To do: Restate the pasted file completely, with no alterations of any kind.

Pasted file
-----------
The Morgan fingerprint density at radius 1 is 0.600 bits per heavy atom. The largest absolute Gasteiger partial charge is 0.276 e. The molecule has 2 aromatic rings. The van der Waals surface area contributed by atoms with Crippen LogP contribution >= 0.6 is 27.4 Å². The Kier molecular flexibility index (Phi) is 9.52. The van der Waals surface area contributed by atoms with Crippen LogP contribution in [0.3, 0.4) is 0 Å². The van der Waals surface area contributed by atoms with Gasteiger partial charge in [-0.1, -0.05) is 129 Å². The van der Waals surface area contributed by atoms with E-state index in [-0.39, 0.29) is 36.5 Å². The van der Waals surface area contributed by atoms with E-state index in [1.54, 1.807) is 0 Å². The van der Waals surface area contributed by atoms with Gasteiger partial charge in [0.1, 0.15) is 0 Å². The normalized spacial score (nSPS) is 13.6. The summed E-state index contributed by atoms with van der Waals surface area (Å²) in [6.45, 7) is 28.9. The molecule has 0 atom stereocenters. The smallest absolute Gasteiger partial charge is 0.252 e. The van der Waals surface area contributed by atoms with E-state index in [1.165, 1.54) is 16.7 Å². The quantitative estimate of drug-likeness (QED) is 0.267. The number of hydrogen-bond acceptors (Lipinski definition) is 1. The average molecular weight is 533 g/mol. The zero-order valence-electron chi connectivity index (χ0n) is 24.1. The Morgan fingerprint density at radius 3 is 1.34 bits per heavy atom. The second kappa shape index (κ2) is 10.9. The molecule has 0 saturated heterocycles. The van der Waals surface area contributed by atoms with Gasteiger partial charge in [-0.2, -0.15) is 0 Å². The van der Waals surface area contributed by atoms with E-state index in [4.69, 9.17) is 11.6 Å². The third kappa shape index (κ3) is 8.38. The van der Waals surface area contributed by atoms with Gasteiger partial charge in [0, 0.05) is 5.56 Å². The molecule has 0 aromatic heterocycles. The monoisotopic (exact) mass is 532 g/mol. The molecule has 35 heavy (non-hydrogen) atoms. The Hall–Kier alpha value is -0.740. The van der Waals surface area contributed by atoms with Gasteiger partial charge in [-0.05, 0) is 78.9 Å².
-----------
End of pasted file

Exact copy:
The Morgan fingerprint density at radius 1 is 0.600 bits per heavy atom. The largest absolute Gasteiger partial charge is 0.276 e. The molecule has 2 aromatic rings. The van der Waals surface area contributed by atoms with Crippen LogP contribution >= 0.6 is 27.4 Å². The Kier molecular flexibility index (Phi) is 9.52. The van der Waals surface area contributed by atoms with Crippen LogP contribution in [0.3, 0.4) is 0 Å². The van der Waals surface area contributed by atoms with Gasteiger partial charge in [-0.1, -0.05) is 129 Å². The van der Waals surface area contributed by atoms with E-state index in [-0.39, 0.29) is 36.5 Å². The van der Waals surface area contributed by atoms with E-state index in [1.54, 1.807) is 0 Å². The van der Waals surface area contributed by atoms with Gasteiger partial charge in [0.1, 0.15) is 0 Å². The normalized spacial score (nSPS) is 13.6. The summed E-state index contributed by atoms with van der Waals surface area (Å²) in [6.45, 7) is 28.9. The molecule has 0 atom stereocenters. The smallest absolute Gasteiger partial charge is 0.252 e. The van der Waals surface area contributed by atoms with E-state index in [1.165, 1.54) is 16.7 Å². The quantitative estimate of drug-likeness (QED) is 0.267. The number of hydrogen-bond acceptors (Lipinski definition) is 1. The average molecular weight is 533 g/mol. The zero-order valence-electron chi connectivity index (χ0n) is 24.1. The Morgan fingerprint density at radius 3 is 1.34 bits per heavy atom. The second kappa shape index (κ2) is 10.9. The molecule has 0 saturated heterocycles. The van der Waals surface area contributed by atoms with Gasteiger partial charge in [-0.2, -0.15) is 0 Å². The van der Waals surface area contributed by atoms with E-state index in [4.69, 9.17) is 11.6 Å². The third kappa shape index (κ3) is 8.38. The van der Waals surface area contributed by atoms with Gasteiger partial charge in [0, 0.05) is 5.56 Å². The molecule has 0 aromatic heterocycles. The monoisotopic (exact) mass is 532 g/mol. The molecule has 35 heavy (non-hydrogen) atoms. The Hall–Kier alpha value is -0.740. The van der Waals surface area contributed by atoms with Gasteiger partial charge in [-0.05, 0) is 78.9 Å².